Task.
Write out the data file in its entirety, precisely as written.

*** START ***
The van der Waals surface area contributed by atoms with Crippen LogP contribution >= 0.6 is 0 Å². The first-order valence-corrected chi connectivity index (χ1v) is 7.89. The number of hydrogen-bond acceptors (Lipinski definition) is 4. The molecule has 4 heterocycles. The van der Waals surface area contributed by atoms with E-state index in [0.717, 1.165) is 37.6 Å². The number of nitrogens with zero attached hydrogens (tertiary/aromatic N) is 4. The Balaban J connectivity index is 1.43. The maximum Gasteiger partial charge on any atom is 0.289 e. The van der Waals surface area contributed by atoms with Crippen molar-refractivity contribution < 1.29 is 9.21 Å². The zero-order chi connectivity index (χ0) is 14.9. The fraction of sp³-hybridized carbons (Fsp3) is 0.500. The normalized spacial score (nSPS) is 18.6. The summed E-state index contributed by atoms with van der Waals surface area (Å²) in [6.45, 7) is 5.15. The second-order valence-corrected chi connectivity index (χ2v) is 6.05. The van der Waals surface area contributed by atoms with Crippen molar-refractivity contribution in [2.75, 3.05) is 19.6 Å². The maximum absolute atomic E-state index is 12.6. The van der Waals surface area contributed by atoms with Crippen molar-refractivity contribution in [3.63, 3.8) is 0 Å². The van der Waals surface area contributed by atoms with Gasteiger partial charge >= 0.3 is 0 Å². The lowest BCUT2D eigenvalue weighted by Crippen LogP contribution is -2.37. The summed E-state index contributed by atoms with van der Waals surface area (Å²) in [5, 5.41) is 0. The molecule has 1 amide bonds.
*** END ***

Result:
The van der Waals surface area contributed by atoms with Crippen LogP contribution >= 0.6 is 0 Å². The first-order valence-corrected chi connectivity index (χ1v) is 7.89. The number of hydrogen-bond acceptors (Lipinski definition) is 4. The molecule has 4 heterocycles. The van der Waals surface area contributed by atoms with E-state index in [0.717, 1.165) is 37.6 Å². The number of nitrogens with zero attached hydrogens (tertiary/aromatic N) is 4. The Balaban J connectivity index is 1.43. The maximum Gasteiger partial charge on any atom is 0.289 e. The van der Waals surface area contributed by atoms with Crippen molar-refractivity contribution < 1.29 is 9.21 Å². The zero-order chi connectivity index (χ0) is 14.9. The fraction of sp³-hybridized carbons (Fsp3) is 0.500. The normalized spacial score (nSPS) is 18.6. The summed E-state index contributed by atoms with van der Waals surface area (Å²) in [6.45, 7) is 5.15. The second-order valence-corrected chi connectivity index (χ2v) is 6.05. The van der Waals surface area contributed by atoms with Crippen molar-refractivity contribution in [2.75, 3.05) is 19.6 Å². The maximum absolute atomic E-state index is 12.6. The van der Waals surface area contributed by atoms with Crippen molar-refractivity contribution in [3.63, 3.8) is 0 Å². The van der Waals surface area contributed by atoms with Gasteiger partial charge >= 0.3 is 0 Å². The lowest BCUT2D eigenvalue weighted by Crippen LogP contribution is -2.37. The summed E-state index contributed by atoms with van der Waals surface area (Å²) in [5, 5.41) is 0. The molecule has 1 amide bonds.